Wednesday 21 February 2018

Minor enthusiasm a major factor in Mayo's success

Manager Enda Gilvarry tells Cliona Foley how his players' drive and desire make his job easier

Mayo manager Enda Gilvarry
Mayo manager Enda Gilvarry
Mayo sharpshooter Tommy Conroy in action against Monaghan's Shane Traenor in the All-Ireland semi-final

ASK Mayo minor football manager Enda Gilvarry what makes working with his team so enjoyable and he has no hesitation.

"Minors are so full of enthusiasm and ambition and drive," he exclaims. "If you can harness that properly the results can be amazing and very rewarding."

Yet it can still throw up complications.

You can train them all the way to an All-Ireland final and then, two weeks beforehand, some of them take their fledgling steps towards adulthood and head off to college.

Five of his team began third-level life last week, three in Galway and two in Limerick.

Three more – Diarmuid O'Connor, Conor Loftus and 17-year-old fullback Seamus Cunniffe (who will be minor again next year) – are starting in DCU next week.

It is a thrilling time in their young lives but Gilvarry, like his Tyrone counter-part Mickey Donnelly, has had to facilitate these seismic life-changes while keeping them training hard and focussed on one last, big game.

He has also had to dampen the considerable hype around his young side.

Not only are they part of what could be a historic Mayo All-Ireland double but their swash-buckling, attacking style has created a palpable buzz.

Blessed with pace, eye-catching forwards like Darragh Doherty and Tommy Conroy and a half-back line that also likes to get forward and pick off points, they've scored 14 goals and 62 points this summer.

Which is why Gilvarry is grateful for Mayo's senior success.

"To be honest it has helped that we're going for the double," the Kilalla man confesses.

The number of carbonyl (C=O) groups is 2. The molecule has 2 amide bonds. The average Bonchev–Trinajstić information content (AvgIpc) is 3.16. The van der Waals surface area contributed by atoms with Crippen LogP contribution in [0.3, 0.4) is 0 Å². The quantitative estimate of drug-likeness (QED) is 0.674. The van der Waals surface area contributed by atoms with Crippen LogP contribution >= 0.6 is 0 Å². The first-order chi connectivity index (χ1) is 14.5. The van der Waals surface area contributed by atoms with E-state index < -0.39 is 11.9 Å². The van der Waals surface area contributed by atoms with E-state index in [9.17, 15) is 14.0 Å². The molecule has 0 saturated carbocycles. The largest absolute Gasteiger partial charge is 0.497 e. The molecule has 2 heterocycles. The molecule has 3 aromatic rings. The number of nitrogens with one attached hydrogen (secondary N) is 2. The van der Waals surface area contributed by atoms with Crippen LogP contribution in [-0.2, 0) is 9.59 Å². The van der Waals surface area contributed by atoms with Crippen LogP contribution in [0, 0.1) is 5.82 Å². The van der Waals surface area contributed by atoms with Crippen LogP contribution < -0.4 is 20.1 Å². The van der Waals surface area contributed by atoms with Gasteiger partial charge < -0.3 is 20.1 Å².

"Most of the media attention has been on the senior team and we're coming into the final in the shade of our senior team and are very happy with that."

What is particularly noticeable is the breadth of clubs involved; a round dozen represented by their starting 15 against Monaghan.

"I actually wouldn't have realised that," says Gilvarry who works for the National Roads Authority (NRA).

"People have commented that we have only one from the county's two biggest clubs – Castlebar and Ballina – but the wide spread is probably a sign of the work being done in development squads."

He took charge of a county U14 squad for a year before moving into the club scene 10 years ago, first managing Ballina to a

county minor title in 1999 and their seniors to a county title in 2003 and going on to work with Kilalla whom he led to a junior title.

He was a minor selector last year with a team that contained only four of this year's team – Stephen Coen (first cousin of county senior Darren), O'Connor (younger brother of county senior star Cillian), Michael Plunkett and Val Roughneen – so this is a very new bunch.

"I first saw this group this time last year at the U17 tournament that Kerry host on All-Ireland weekend," he reveals.

"What struck me immediately was their great work-rate.

"At the start of the year we didn't have any particular tactic in mind but these players mostly fit an attacking style so we decided to go with it.

"The rest of the management, especially our coach James Mitchell, deserve a lot of the credit for the way they move the ball on fast and look for options," he says of their unselfish style, something that is not always prominent in minors.

Whether they stick to such all-out attack against a Tyrone side who tend to play a sweeper and will never say die remains to be be seen.

Monaghan's Conor McCarthy caused Mayo enough problems last time out to suggest that they need to tighten up at the back.

This year's only glitch was the loss of wing-forward Cian Hanley (brother of Pearce now playing Aussie Rules) who broke his collarbone badly against Monaghan but Louisburgh's Padraig Prendergast did well when he replaced him.

They face a side who may be beaten Ulster finalists but have a rich recent underage tradition.

Tyrone looked dead and buried in their All-Ireland semi-final against beaten Connacht finalists Roscommon yet still survived to stay in line for the county's fourth minor title in 10 years.

Mayo haven't won one since 1985 and, in the interim, have lost six minor finals, including two in a row to Ulster opposition in 2008 (Tyrone) and 2009 (Armagh).

The 2008 loss was arguably the most painful, when future seniors like Aidan O'Shea, Robert Hennelly, Shane McHale, Cathal Freeman and Kevin Keane lost to the Red Hands after an epic two-game encounter.

Now, like the seniors, their minors are back on another myth-busting mission and will probably take heart from the fact that, when Mayo last won the All-Ireland minor crown fully 28 years ago, their teenage fullback was one Enda Gilvarry.

Irish Independent

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